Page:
New England was first settled by Puritans, people from England who believed that the Church of England had become corrupt. Their name comes from their intention to purify the Church. The first group of settlers, who came on the Mayflower and founded the Plymouth colony, were called separatists. They wanted to leave the Church entirely. A decade later, a second group of Puritans founded the Massachusetts Bay Colony, but they were less radical. Instead of separating from the Church, they wanted to remain members of the church and purify it from within. The following documents are taken from this second group of settlers. As you read, think about how their beliefs might have influence their actions in New England and helped shape the new colony.

City upon a Hill – John Winthrop

Source: John Winthrop (1588–1649), lawyer and leader of the 1630 migration of English Puritans to Massachusetts Bay Colony, delivered this famous sermon aboard the Arbella to settlers traveling to New England.
  • Now the only way to avoid this shipwreck, and to provide for our posterity, is to follow the counsel of Micah, to do justly, to love mercy, to walk humbly with our God. For this end, we must be knit together, in this work, as one man. We must entertain each other in brotherly affection. We must be willing to abridge ourselves of our superfluities, for the supply of others’ necessities. We must uphold a familiar commerce together in all meekness, gentleness, patience and liberality. We must delight in each other; make others’ conditions our own; rejoice together, mourn together, labor and suffer together, always having before our eyes our commission and community in the work, as members of the same body. So shall we keep the unity of the spirit in the bond of peace.
  • The Lord will be our God, and delight to dwell among us, as His own people, and will command a blessing upon us in all our ways, so that we shall see much more of His wisdom, power, goodness and truth, than formerly we have been acquainted with. We shall find that the God of Israel is among us, when ten of us shall be able to resist a thousand of our enemies; when He shall make us a praise and glory that men shall say of succeeding plantations, “may the Lord make it like that of New England.” For we must consider that we shall be as a city upon a hill.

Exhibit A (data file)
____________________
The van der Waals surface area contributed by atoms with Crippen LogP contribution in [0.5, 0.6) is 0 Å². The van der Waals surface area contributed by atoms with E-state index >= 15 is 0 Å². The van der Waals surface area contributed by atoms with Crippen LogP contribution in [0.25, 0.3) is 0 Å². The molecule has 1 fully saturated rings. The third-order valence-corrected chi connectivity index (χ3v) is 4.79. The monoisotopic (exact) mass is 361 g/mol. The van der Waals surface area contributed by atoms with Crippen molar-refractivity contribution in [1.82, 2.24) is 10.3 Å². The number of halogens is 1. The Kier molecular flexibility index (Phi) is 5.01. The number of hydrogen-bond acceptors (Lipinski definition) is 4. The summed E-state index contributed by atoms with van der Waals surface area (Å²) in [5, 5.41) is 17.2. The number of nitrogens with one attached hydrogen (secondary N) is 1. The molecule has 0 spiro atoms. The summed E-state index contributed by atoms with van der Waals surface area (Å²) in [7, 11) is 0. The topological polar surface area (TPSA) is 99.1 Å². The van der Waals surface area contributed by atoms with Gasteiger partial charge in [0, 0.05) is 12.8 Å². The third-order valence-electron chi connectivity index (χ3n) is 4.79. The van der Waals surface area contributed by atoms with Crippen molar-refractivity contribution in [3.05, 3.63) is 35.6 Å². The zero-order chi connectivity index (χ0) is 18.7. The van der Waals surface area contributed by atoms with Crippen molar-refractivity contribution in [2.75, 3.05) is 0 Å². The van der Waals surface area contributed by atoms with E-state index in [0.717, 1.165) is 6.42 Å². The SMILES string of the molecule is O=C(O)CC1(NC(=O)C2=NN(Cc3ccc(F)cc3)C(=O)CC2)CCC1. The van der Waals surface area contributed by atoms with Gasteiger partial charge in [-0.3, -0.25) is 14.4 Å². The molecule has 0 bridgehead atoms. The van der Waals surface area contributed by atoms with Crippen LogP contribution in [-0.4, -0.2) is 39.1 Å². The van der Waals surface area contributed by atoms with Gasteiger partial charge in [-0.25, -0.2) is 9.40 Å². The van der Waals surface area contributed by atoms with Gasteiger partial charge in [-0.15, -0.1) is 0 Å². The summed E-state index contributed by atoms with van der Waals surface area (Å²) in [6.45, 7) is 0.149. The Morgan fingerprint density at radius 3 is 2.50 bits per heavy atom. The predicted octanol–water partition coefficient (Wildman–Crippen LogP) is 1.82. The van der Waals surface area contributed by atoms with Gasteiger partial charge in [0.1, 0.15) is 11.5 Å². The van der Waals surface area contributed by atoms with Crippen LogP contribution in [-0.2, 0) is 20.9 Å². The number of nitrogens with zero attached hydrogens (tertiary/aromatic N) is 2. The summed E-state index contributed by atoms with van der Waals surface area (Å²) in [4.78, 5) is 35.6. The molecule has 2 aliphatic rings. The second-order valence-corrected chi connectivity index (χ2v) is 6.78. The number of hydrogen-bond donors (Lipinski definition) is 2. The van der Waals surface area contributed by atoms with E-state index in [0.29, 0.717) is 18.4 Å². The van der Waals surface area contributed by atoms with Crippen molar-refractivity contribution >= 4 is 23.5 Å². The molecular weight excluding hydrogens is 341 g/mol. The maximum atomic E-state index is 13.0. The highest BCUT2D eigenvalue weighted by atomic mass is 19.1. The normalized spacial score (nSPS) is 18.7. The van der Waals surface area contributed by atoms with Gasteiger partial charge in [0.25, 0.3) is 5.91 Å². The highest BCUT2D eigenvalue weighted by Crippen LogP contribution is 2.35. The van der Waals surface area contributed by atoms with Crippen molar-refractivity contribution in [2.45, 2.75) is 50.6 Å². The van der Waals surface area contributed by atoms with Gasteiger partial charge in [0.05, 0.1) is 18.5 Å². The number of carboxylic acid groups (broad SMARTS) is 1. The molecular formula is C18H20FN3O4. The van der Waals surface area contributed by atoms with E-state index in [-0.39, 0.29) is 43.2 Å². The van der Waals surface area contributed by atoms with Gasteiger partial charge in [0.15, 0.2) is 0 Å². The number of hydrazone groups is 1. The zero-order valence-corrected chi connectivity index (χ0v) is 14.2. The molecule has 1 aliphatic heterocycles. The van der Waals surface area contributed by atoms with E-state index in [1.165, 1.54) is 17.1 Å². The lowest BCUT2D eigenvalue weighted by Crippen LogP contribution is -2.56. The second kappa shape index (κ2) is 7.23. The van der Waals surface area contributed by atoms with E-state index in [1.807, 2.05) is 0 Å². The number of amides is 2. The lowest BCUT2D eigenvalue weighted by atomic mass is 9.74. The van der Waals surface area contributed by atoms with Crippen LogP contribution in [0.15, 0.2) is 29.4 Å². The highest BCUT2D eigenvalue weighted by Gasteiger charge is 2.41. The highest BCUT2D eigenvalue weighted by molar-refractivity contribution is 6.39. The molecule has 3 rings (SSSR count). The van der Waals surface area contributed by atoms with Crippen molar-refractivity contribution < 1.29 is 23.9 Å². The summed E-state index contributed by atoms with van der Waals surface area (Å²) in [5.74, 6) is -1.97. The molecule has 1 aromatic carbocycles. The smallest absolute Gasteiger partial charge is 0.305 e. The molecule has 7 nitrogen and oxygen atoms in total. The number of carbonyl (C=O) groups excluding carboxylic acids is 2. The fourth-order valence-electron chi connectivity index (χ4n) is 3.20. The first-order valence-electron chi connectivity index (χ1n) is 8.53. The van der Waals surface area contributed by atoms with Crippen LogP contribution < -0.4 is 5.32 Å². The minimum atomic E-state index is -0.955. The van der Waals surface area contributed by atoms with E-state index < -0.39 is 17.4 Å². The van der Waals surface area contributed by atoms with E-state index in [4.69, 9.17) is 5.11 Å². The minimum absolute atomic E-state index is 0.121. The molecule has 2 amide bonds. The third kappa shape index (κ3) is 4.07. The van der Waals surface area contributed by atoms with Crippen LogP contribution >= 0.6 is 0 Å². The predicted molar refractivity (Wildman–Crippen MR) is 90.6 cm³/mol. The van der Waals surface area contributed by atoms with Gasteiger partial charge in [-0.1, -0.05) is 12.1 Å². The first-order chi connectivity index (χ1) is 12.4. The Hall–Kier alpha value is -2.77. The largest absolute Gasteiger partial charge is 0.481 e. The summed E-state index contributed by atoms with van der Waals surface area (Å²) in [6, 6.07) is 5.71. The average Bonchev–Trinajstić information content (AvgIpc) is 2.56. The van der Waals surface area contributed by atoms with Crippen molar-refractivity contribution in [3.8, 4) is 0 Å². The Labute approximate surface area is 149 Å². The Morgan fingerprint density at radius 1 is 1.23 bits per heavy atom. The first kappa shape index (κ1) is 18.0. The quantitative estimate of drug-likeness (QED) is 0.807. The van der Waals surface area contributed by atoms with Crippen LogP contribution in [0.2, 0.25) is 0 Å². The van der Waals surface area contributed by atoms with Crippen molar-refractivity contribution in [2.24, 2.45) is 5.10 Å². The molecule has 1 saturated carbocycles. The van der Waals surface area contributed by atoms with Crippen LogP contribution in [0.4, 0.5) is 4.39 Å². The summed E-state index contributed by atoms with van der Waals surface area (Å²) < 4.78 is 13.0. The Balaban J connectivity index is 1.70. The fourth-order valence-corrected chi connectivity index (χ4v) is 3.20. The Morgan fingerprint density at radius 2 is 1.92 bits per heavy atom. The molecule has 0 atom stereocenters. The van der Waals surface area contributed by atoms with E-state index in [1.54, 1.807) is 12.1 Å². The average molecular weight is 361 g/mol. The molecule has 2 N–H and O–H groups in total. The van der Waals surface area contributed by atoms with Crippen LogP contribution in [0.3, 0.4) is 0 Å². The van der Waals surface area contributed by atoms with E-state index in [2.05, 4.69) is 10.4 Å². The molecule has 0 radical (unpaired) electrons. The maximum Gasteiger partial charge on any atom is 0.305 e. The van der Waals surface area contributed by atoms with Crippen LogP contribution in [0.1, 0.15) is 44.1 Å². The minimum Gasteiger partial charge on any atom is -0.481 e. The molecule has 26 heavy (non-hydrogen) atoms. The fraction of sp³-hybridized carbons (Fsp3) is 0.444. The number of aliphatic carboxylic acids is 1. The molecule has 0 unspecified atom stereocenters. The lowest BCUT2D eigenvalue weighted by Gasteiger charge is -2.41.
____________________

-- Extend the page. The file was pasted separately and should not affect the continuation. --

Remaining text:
• The eyes of all people are upon us. So that if we shall deal falsely with our God in this work we have undertaken, and so cause Him to withdraw His present help from us, we shall be made a story and a by-word through the world. We shall open the mouths of enemies to speak evil of the ways of God, and all professors for God's sake. We shall shame the faces of many of God's worthy servants, and cause their prayers to be turned into curses upon us till we be consumed out of the good land whither we are going. And to shut this discourse with that exhortation of Moses, that faithful servant of the Lord, in his last farewell to Israel, Deut. 30. “Beloved, there is now set before us life and death, good and evil,” in that we are commanded this day to love the Lord our God, and to love one another, to walk in his ways and to keep his Commandments and his ordinance and his laws, and the articles of our Covenant with Him, that we may live and be multiplied, and that the Lord our God may bless us in the land whither we go to possess it.
  • But if our hearts shall turn away, so that we will not obey, but shall be seduced, and worship other Gods, our pleasure and profits, and serve them; it is propounded unto us this day, we shall surely perish out of the good land whither we pass over this vast sea to possess it. Therefore let us choose life, that we and our seed may live, by obeying His voice and cleaving to Him, for He is our life and our prosperity.
  1. Sourcing: Who kind of person was John Winthrop? Who was he speaking to in this sermon? What do you think was his purpose in giving this sermon?
  2. Contextualization: What might Winthrop’s audience might have been thinking and feeling as they listened to him on the ship?
  3. Close reading: What do you think Winthrop means when he says, “We shall be as a City Upon a Hill?”

The Divine Right to Occupy the Land – John Cotton

Source: Puritan leader John Cotton gave the following sermon to members of his congregation who were immigrating to America in 1630. Cotton became a respected and influential clergyman in the Massachusetts Bay Colony.
  • Moreover I will appoint a place for my people Israel, and I will plant them, that they may dwell in a place of their own, and move no more [11 Sam. 7:10]....
  • The placing of a people in this or that country is from the appointment of the Lord...
  • Now, God makes room for a people three ways: First, when He casts out the enemies of a people before them by lawful war with the inhabitants....
  • Second, when He gives a foreign people favor in the eyes of any native people to come and sit down with them....
  • Third, when He makes a country, though not altogether void of inhabitants, yet void in that place where they reside. Where there is a vacant place, there is liberty for the sons of Adam or Noah to come and inhabit, though they neither buy it nor ask their leaves....


  1. Sourcing: Who was John Cotton? Who was he speaking to in this sermon? Why is he speaking about settling in a new land?
  2. Contextualization: In this sermon, who are the ‘inhabitants’ in the new land? Who are the ‘foreign people?’
  3. Close reading: What does Cotton say that God will do for the foreign people when they arrive in the new land?

Section Question:

  1. Corroboration: Considering information from both Winthrop’s sermon and Cotton’s speech, were the Puritans selfish or selfless? What is the evidence for your answer?